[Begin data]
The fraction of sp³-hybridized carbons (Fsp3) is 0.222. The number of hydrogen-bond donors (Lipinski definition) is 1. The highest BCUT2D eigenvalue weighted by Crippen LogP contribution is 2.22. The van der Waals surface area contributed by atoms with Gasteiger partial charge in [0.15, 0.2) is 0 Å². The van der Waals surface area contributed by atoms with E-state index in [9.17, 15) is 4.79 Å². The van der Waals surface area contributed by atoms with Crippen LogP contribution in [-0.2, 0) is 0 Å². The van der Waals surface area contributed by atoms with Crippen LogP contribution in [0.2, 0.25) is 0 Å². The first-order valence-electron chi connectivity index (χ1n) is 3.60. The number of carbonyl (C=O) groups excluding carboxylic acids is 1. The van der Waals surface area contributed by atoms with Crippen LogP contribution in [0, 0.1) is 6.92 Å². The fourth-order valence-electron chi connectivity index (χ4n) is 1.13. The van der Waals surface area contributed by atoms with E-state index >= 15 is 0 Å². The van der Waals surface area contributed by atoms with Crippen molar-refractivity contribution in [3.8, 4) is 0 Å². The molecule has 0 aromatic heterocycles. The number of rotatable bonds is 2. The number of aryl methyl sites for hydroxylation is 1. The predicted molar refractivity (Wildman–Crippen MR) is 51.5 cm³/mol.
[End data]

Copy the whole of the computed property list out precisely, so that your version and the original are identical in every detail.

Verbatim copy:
The fraction of sp³-hybridized carbons (Fsp3) is 0.222. The number of hydrogen-bond donors (Lipinski definition) is 1. The highest BCUT2D eigenvalue weighted by Crippen LogP contribution is 2.22. The van der Waals surface area contributed by atoms with Gasteiger partial charge in [0.15, 0.2) is 0 Å². The van der Waals surface area contributed by atoms with E-state index in [9.17, 15) is 4.79 Å². The van der Waals surface area contributed by atoms with Crippen LogP contribution in [-0.2, 0) is 0 Å². The van der Waals surface area contributed by atoms with Crippen LogP contribution in [0.2, 0.25) is 0 Å². The first-order valence-electron chi connectivity index (χ1n) is 3.60. The number of carbonyl (C=O) groups excluding carboxylic acids is 1. The van der Waals surface area contributed by atoms with Crippen LogP contribution in [0, 0.1) is 6.92 Å². The fourth-order valence-electron chi connectivity index (χ4n) is 1.13. The van der Waals surface area contributed by atoms with E-state index >= 15 is 0 Å². The van der Waals surface area contributed by atoms with Crippen molar-refractivity contribution in [3.8, 4) is 0 Å². The molecule has 0 aromatic heterocycles. The number of rotatable bonds is 2. The number of aryl methyl sites for hydroxylation is 1. The predicted molar refractivity (Wildman–Crippen MR) is 51.5 cm³/mol.